An interview with Alexandre Gady, art historian and vice-president of Momus

Alexandre Gady, Doctor in Art History, “maître de conférence" at Paris IV-Sorbonne, is a specialist in architecture of Temps Modernes and author of numerous works, including the recent monographic study on Jacques Lemercier

This university professor is also vice-president of a French association for the protection of national heritage, called Momus. He does not pay lip service to prevailing opinions, a rare quality in our field and one he demonstrates in the following interview.

You are the vice-president of Momus. Can you tell us something about the association ?

Momus was founded in 1993 as a national forum to debate on general problems (doctrines, ethics, etc.) related to our cultural heritage. Our activities include monuments as well as museums or historical sites, hence the name “Momus”, which is also, and this reflects the other aspect of our association, the Greek god of Irony. Our approach is to apply a critical eye and a biting tone to these questions, which often leads us, as you may have guessed, to be more severe with the government than with an individual vandal acting alone.

The idea behind Momus was to denounce the lack of debate in France on matters of cultural heritage, and more particularly the permanent complacency of the Ministry of Culture and its services, which is not conducive to a dynamic preservation of our heritage nor to a positive image of it by French citizens. We don’t think that our decision makers are geniuses or that they are infallible but, to paraphrase Clemenceau, our cultural heritage is something too precious to entrust to the minister of Culture… In a more general way, Momus has always tried to provide information which is usually restricted to small Parisian circles and bring out in the open, if necessary, those scandals that might affect our cultural legacy.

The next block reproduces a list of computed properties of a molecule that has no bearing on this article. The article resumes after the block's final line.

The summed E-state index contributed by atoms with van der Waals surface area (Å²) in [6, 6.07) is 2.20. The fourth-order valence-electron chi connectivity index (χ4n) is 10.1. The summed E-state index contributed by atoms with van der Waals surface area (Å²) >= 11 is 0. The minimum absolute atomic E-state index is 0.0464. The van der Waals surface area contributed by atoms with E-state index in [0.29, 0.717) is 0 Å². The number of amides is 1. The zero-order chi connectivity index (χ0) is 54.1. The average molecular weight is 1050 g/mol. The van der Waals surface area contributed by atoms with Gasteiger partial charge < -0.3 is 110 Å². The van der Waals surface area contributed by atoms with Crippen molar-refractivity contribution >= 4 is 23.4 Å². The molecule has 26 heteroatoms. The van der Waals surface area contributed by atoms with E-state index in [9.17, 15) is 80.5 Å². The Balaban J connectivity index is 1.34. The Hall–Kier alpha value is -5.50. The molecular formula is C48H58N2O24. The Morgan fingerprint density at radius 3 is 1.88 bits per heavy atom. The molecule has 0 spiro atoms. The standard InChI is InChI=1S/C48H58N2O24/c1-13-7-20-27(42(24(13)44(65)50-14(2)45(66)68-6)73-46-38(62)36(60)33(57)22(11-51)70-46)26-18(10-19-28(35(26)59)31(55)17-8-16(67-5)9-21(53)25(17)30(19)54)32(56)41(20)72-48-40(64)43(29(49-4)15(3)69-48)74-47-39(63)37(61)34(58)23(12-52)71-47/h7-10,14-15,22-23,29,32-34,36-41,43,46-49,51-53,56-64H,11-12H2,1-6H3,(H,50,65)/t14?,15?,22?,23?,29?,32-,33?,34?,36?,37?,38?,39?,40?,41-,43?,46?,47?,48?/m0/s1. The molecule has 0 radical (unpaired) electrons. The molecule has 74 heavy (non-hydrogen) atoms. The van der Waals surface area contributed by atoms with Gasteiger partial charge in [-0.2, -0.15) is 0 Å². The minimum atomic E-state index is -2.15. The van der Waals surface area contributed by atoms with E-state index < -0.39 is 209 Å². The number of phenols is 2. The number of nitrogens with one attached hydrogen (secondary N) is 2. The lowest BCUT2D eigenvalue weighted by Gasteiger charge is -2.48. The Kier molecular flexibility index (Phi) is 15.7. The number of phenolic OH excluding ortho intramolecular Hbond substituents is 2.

In past battles, which were your greatest victories and your most serious defeats ?

Momus has always thought that its force resided in acting on two fronts : informing, via a semi-annual journal and press articles ; and by initiating lawsuits — because, as you know, many cultural controversies are settled before an administrative judge. Personally I’m convinced that lawsuits are more effective, forcing opponents to take associations seriously and in fact constitute the only legal means for stopping a disastrous project. So in these cases, Momus’ most memorable victory came right after it was created, in 1994, when we succeeded in prohibiting construction in Vézelay, right in the middle of the “sacred hill”, of a horrible retirement home in a pseudo period-style, which would have been a major blight on this prestigious site. In more recent affairs that have drawn more attention from the media such as condemning the works disfiguring the château de Falaise by a chief architect, or the cancelling of the building permit for a football stadium in Lille on top of the ramps of the Vauban fortress (cowardly authorized by the Ministry of Culture against the advice expressed by the Commission supérieure) we have worked alongside other associations. On the other hand, our most resounding defeat in my view is still our refusal to sue the Ministry of Culture in the case of the refurbishment of the Bons-Enfants building, rue Saint Honoré in Paris, which houses the Ministry’s services. We only filed a formal appeal against the permit and, although we had several very strong means at our disposal for having it cancelled, the former president of the association and the board at the time chose not to follow through with these. I’m still convinced that we could have avoided the placing of the well-known metallic grid, inappropriate, by the architect Francis Soler, which defaces the building and the site. However, we are delighted that the family of Georges Vaudoyer, the architect who erected the building in 1919, succeeded in suing and having the administration and its architect condemned for deforming the work of their ancestor. The Ministry of Culture condemned for degrading our XXth C heritage... how ironical [1].

You say you inform, but you still don’t have a website !

We’ve set up a website that will start working at the end of the year : Internet is a cultural revolution which means we will progressively have to give up the journal formula, which has a loyal following, and cut it down to one issue per year. We will thus be enhancing our reach, providing information in real time and with widespread access. We are aware of the amazing potential of this new medium, as well as the drawbacks in having to ensure that the website is updated regularly. But it’s a vital necessity, especially given the soaring problems, scandals, absurd destructions and random restorations... Check back with us in January to see how it goes !